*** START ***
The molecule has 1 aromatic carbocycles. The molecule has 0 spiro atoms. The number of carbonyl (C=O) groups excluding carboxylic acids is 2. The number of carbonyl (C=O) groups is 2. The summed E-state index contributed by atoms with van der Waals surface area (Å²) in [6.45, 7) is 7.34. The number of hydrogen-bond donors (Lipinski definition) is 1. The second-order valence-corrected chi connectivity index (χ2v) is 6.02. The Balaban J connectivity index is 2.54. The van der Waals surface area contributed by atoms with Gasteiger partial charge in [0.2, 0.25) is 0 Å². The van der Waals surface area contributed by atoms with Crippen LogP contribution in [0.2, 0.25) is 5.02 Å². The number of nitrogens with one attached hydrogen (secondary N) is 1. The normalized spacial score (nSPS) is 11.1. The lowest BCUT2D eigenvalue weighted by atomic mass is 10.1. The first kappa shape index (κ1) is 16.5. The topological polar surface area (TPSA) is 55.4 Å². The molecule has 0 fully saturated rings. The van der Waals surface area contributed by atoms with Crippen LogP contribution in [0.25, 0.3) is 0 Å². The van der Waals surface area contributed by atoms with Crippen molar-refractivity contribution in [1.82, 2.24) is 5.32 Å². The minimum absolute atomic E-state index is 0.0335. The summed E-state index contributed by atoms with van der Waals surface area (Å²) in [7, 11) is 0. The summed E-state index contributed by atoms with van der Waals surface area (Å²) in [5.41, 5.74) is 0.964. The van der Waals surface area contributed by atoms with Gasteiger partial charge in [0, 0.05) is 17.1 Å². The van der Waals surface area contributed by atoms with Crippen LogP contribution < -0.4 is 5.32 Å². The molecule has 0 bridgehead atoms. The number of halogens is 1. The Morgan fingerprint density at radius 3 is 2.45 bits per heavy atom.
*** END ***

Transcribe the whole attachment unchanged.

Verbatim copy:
The molecule has 1 aromatic carbocycles. The molecule has 0 spiro atoms. The number of carbonyl (C=O) groups excluding carboxylic acids is 2. The number of carbonyl (C=O) groups is 2. The summed E-state index contributed by atoms with van der Waals surface area (Å²) in [6.45, 7) is 7.34. The number of hydrogen-bond donors (Lipinski definition) is 1. The second-order valence-corrected chi connectivity index (χ2v) is 6.02. The Balaban J connectivity index is 2.54. The van der Waals surface area contributed by atoms with Gasteiger partial charge in [0.2, 0.25) is 0 Å². The van der Waals surface area contributed by atoms with Crippen LogP contribution in [0.2, 0.25) is 5.02 Å². The number of nitrogens with one attached hydrogen (secondary N) is 1. The normalized spacial score (nSPS) is 11.1. The lowest BCUT2D eigenvalue weighted by atomic mass is 10.1. The first kappa shape index (κ1) is 16.5. The topological polar surface area (TPSA) is 55.4 Å². The molecule has 0 fully saturated rings. The van der Waals surface area contributed by atoms with Crippen LogP contribution in [0.25, 0.3) is 0 Å². The van der Waals surface area contributed by atoms with Crippen molar-refractivity contribution in [1.82, 2.24) is 5.32 Å². The minimum absolute atomic E-state index is 0.0335. The summed E-state index contributed by atoms with van der Waals surface area (Å²) in [7, 11) is 0. The summed E-state index contributed by atoms with van der Waals surface area (Å²) in [5.41, 5.74) is 0.964. The van der Waals surface area contributed by atoms with Gasteiger partial charge in [0, 0.05) is 17.1 Å². The van der Waals surface area contributed by atoms with Crippen LogP contribution < -0.4 is 5.32 Å². The molecule has 0 bridgehead atoms. The number of halogens is 1. The Morgan fingerprint density at radius 3 is 2.45 bits per heavy atom.